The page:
Google’s Nest Develops Feature to Track Sleep Patterns

March 16, 2021
Google Nest Track Sleep Patterns

By Ahmed Rahma

Google’s Nest unit is expanding into health technology with a feature that tracks sleep patterns, offering a potential new revenue stream but also raising privacy concerns.

The company unveiled the second-generation model of its Nest Hub smart display in a blog post on Tuesday, and this time it comes with a function called Sleep Sensing that monitors the breathing and movement of a person sleeping next to the screen without a camera or needing to wear a device in bed.

The system also detects disturbances such as coughing and snoring, along with light and temperature changes using Nest Hub’s built-in microphones and ambient light and temperature sensors. Over time, it learns the user’s sleep patterns and gives personalized recommendations, Bloomberg reported.

According to a senior product manager at Google Nest, Ashton Udall, Sleep Sensing will be available as a free preview until next year. That suggests the company may begin charging for the service in the future.

Reports say that Nest was a pioneer in so-called smart home technology through its internet-connected thermostat.

Google acquired the company for $3.2 billion in 2014. Since then, Nest struggled with some new product launches, lost its founders and dealt with recurring privacy questions.

On Tuesday, the internet giant addressed the privacy implications of Nest’s new sleep-sensing feature. The system relies on a low-energy radar technology called Soli to do the tracking, but it can be disabled.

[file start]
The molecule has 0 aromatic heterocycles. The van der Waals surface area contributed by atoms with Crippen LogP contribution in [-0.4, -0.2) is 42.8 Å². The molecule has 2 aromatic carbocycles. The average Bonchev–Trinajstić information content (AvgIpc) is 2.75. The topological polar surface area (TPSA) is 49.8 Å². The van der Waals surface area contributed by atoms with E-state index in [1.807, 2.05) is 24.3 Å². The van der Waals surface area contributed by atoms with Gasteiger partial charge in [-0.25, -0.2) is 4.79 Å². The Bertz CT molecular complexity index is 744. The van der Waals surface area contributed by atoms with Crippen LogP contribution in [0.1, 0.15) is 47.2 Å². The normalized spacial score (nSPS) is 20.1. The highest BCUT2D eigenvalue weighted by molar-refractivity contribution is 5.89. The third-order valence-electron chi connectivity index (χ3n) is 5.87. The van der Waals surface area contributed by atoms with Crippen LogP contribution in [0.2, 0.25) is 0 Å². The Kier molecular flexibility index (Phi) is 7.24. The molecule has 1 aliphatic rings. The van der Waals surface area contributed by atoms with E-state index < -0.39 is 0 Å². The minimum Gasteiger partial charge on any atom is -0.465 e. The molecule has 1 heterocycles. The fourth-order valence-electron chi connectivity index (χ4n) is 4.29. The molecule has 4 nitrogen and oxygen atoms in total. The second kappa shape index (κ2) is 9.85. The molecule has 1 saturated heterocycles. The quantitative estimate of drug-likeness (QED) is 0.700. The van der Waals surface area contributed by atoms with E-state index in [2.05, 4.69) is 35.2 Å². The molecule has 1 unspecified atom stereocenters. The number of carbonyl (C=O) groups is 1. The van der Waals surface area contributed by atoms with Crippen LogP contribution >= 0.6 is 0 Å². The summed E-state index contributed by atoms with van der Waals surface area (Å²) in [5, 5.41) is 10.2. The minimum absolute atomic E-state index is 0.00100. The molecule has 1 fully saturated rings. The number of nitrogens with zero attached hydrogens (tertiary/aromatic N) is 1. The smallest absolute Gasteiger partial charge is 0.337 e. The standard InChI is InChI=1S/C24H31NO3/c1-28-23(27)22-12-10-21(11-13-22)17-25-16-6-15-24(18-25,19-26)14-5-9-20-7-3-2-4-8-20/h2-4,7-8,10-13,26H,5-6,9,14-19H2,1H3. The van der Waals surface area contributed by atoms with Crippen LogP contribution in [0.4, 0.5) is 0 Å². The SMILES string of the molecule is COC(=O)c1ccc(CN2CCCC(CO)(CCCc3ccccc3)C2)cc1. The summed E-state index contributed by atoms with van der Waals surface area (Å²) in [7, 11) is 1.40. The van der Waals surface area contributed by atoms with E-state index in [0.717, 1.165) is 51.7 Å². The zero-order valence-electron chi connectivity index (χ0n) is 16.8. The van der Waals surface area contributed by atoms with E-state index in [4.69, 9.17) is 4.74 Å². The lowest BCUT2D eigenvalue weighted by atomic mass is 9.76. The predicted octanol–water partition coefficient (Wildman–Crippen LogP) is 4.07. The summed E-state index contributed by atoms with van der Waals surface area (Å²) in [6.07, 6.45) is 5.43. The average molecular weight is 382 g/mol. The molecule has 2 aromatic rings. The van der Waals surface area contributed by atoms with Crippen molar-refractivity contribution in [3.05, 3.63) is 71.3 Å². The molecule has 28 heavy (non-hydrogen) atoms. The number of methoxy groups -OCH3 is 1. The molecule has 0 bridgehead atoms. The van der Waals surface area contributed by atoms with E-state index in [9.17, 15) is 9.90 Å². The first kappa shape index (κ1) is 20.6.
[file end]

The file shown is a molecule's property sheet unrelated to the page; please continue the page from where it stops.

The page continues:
Nest Hub detects disturbances such as coughing and snoring, along with light and temperature changes, said the tech giant.

Audio of users’ snores and coughs will be processed on the Nest Hub device rather than being sent to Google’s servers. There’s even a hardware switch that physically disables the microphone. Users can also review and delete their sleep data at any time, and Google stressed that the information isn’t used for personalized ads.

Google, Inc. and Apple Inc. have developed smart displays and speakers to expand their platforms further into consumers’ homes and lives.

Fresh off its acquisition of Fitbit Inc., which makes wearable health devices, Google is also making a stronger effort to commercialize years of research it’s done on human health. The company said it will look for ways to integrate Nest with Fitbit’s sleep-tracking features in the future.

Rahma Ahmed

Ahmed Rahma is a journalist with great interest in arts and craft. She is also a foodie who loves new ideas. She loves to travel and would love to visit other African countries someday. She is a sucker for historical movies and afrobeat.

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